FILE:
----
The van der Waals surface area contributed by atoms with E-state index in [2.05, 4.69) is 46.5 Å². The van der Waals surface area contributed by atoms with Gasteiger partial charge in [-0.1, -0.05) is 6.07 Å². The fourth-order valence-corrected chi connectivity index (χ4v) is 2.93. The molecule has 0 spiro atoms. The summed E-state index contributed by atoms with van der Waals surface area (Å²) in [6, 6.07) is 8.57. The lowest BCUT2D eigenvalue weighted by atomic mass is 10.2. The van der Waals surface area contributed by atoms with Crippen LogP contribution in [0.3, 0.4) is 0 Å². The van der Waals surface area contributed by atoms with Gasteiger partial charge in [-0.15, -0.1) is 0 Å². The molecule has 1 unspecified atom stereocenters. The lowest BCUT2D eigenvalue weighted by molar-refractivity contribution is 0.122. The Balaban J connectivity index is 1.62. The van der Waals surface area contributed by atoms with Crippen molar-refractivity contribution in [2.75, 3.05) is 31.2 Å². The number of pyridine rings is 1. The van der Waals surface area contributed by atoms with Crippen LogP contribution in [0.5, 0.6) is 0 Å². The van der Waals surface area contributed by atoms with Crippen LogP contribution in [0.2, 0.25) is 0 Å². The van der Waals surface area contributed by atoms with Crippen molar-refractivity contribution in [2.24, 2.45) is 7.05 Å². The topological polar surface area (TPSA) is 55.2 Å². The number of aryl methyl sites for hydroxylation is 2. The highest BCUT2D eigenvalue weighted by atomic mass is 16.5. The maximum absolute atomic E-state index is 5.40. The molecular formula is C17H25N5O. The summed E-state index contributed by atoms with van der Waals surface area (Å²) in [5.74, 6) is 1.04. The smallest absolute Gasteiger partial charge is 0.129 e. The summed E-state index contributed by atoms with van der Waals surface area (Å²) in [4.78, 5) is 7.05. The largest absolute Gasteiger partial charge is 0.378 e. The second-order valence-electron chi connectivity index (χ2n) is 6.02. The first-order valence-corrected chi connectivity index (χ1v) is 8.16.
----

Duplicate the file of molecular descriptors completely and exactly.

The van der Waals surface area contributed by atoms with E-state index in [2.05, 4.69) is 46.5 Å². The van der Waals surface area contributed by atoms with Gasteiger partial charge in [-0.1, -0.05) is 6.07 Å². The fourth-order valence-corrected chi connectivity index (χ4v) is 2.93. The molecule has 0 spiro atoms. The summed E-state index contributed by atoms with van der Waals surface area (Å²) in [6, 6.07) is 8.57. The lowest BCUT2D eigenvalue weighted by atomic mass is 10.2. The van der Waals surface area contributed by atoms with Crippen LogP contribution in [0.3, 0.4) is 0 Å². The van der Waals surface area contributed by atoms with Gasteiger partial charge in [-0.15, -0.1) is 0 Å². The molecule has 1 unspecified atom stereocenters. The lowest BCUT2D eigenvalue weighted by molar-refractivity contribution is 0.122. The Balaban J connectivity index is 1.62. The van der Waals surface area contributed by atoms with Crippen molar-refractivity contribution in [2.75, 3.05) is 31.2 Å². The number of pyridine rings is 1. The van der Waals surface area contributed by atoms with Crippen LogP contribution in [0.5, 0.6) is 0 Å². The van der Waals surface area contributed by atoms with Crippen LogP contribution in [0.2, 0.25) is 0 Å². The van der Waals surface area contributed by atoms with Crippen molar-refractivity contribution in [2.24, 2.45) is 7.05 Å². The topological polar surface area (TPSA) is 55.2 Å². The number of aryl methyl sites for hydroxylation is 2. The highest BCUT2D eigenvalue weighted by atomic mass is 16.5. The maximum absolute atomic E-state index is 5.40. The molecular formula is C17H25N5O. The summed E-state index contributed by atoms with van der Waals surface area (Å²) in [5.74, 6) is 1.04. The smallest absolute Gasteiger partial charge is 0.129 e. The summed E-state index contributed by atoms with van der Waals surface area (Å²) in [4.78, 5) is 7.05. The largest absolute Gasteiger partial charge is 0.378 e. The second-order valence-electron chi connectivity index (χ2n) is 6.02. The first-order valence-corrected chi connectivity index (χ1v) is 8.16.